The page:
Chinese and German scientists reported the DNA based relationship between a 40,000 year old anatomically modern human from Tianyuan Cave outside Beijing, China and a majority of present day Asian peoples and Native American peoples in Jan. 21, issue of the journal Proceedings of the National Academy of Sciences.
The fossil DNA extracted from a leg bone indicates this person had already diverged genetically from the ancestors of present day Europeans. The Tianyuan individual did not carry a larger proportion of Neanderthal or Denisovan DNA than present day people in the region.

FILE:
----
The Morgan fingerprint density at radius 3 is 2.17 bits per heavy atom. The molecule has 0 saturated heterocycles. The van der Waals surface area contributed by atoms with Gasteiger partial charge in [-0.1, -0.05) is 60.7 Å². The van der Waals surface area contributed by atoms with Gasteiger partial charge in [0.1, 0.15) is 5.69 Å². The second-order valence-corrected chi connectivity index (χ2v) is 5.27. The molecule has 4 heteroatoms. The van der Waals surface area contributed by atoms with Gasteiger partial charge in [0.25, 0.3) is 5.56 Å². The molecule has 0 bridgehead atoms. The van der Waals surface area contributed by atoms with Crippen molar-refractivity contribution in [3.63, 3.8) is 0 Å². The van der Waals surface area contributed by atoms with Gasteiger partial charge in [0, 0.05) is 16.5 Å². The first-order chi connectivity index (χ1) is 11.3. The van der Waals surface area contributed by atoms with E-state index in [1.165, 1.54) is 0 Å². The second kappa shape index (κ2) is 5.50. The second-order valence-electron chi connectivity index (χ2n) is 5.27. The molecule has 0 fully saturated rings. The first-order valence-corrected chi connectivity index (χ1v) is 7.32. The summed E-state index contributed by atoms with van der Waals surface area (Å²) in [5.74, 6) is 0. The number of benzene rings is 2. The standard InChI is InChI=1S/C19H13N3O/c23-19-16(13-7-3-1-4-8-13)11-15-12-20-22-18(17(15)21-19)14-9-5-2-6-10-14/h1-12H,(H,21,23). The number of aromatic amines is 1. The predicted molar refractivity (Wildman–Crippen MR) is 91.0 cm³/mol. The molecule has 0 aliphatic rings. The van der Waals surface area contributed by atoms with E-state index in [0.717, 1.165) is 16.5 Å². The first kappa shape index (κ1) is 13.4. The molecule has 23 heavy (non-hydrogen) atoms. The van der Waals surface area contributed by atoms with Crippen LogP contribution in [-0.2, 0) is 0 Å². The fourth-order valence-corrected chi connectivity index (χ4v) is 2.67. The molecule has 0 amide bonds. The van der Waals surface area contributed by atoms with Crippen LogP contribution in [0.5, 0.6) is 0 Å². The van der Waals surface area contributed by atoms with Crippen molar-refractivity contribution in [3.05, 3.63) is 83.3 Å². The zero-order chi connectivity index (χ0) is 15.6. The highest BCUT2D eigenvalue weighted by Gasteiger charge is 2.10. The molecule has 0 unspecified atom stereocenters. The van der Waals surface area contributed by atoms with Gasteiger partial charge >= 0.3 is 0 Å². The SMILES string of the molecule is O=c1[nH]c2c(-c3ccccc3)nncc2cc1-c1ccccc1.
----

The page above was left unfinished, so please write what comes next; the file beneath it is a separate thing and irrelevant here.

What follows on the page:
Most modern day Europeans have a larger amount of Neanderthal or Denisovan DNA than Chinese have representing a divergence that was the result of both the limitations of species interbreeding and the demise of the Neanderthals in Asia.
The discovery is reported as one of the first proofs that newer methodology can determine an exacting genealogy over time with limited fractional human and hominim DNA that has been contaminated with other plant and animal DNA.
Qiaomei Fu a,b,1, Matthias Meyer b, Xing Gao a, Udo Stenzel b, Hernán A. Burbano b,c, Janet Kelso b, and Svante Pääbo a,b,1
a Chinese Academy of Sciences–Max Planck Society Joint Laboratory for Human Evolution, Institute of Vertebrate Paleontology and Paleoanthropology, Chinese Academy of Sciences, 100044 Beijing, China; b Department of Evolutionary Genetics, Max Planck Institute for Evolutionary Anthropology, D-04103 Leipzig, Germany; and c Department of Molecular Biology, Max Planck Institute for Developmental Biology, D-72076 Tübingen, Germany